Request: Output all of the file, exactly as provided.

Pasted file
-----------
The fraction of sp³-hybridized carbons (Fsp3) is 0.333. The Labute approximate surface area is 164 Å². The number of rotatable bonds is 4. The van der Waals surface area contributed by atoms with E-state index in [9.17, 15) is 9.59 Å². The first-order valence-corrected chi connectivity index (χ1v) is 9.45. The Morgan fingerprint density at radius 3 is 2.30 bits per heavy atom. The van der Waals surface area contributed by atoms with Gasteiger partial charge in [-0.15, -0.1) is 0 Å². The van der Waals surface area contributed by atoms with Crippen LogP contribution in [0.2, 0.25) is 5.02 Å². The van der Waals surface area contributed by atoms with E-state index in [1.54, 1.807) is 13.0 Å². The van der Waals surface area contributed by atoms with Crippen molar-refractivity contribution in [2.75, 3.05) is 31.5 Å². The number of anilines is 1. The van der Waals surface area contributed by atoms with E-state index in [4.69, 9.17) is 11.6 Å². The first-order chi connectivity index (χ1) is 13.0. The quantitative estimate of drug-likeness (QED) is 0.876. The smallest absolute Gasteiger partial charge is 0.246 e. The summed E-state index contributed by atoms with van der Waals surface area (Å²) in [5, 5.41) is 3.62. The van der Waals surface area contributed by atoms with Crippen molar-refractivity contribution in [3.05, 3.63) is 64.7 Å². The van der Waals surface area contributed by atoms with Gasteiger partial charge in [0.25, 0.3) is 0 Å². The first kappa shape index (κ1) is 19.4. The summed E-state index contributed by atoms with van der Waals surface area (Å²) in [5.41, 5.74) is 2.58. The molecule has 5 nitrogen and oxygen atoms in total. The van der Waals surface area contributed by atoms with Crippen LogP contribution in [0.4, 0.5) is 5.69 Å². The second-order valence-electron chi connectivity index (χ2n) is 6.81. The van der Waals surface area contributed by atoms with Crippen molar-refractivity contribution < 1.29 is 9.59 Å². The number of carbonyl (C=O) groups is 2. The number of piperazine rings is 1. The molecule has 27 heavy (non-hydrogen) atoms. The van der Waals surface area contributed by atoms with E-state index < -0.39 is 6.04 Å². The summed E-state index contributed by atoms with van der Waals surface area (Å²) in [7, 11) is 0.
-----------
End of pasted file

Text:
The fraction of sp³-hybridized carbons (Fsp3) is 0.333. The Labute approximate surface area is 164 Å². The number of rotatable bonds is 4. The van der Waals surface area contributed by atoms with E-state index in [9.17, 15) is 9.59 Å². The first-order valence-corrected chi connectivity index (χ1v) is 9.45. The Morgan fingerprint density at radius 3 is 2.30 bits per heavy atom. The van der Waals surface area contributed by atoms with Gasteiger partial charge in [-0.15, -0.1) is 0 Å². The van der Waals surface area contributed by atoms with Crippen LogP contribution in [0.2, 0.25) is 5.02 Å². The van der Waals surface area contributed by atoms with E-state index in [1.54, 1.807) is 13.0 Å². The van der Waals surface area contributed by atoms with Crippen molar-refractivity contribution in [2.75, 3.05) is 31.5 Å². The number of anilines is 1. The van der Waals surface area contributed by atoms with E-state index in [4.69, 9.17) is 11.6 Å². The first-order chi connectivity index (χ1) is 13.0. The quantitative estimate of drug-likeness (QED) is 0.876. The smallest absolute Gasteiger partial charge is 0.246 e. The summed E-state index contributed by atoms with van der Waals surface area (Å²) in [5, 5.41) is 3.62. The van der Waals surface area contributed by atoms with Crippen molar-refractivity contribution in [3.05, 3.63) is 64.7 Å². The van der Waals surface area contributed by atoms with Gasteiger partial charge in [0.25, 0.3) is 0 Å². The first kappa shape index (κ1) is 19.4. The summed E-state index contributed by atoms with van der Waals surface area (Å²) in [5.41, 5.74) is 2.58. The molecule has 5 nitrogen and oxygen atoms in total. The van der Waals surface area contributed by atoms with Crippen LogP contribution in [0.4, 0.5) is 5.69 Å². The second-order valence-electron chi connectivity index (χ2n) is 6.81. The van der Waals surface area contributed by atoms with Crippen molar-refractivity contribution < 1.29 is 9.59 Å². The number of carbonyl (C=O) groups is 2. The number of piperazine rings is 1. The molecule has 27 heavy (non-hydrogen) atoms. The van der Waals surface area contributed by atoms with E-state index < -0.39 is 6.04 Å². The summed E-state index contributed by atoms with van der Waals surface area (Å²) in [7, 11) is 0.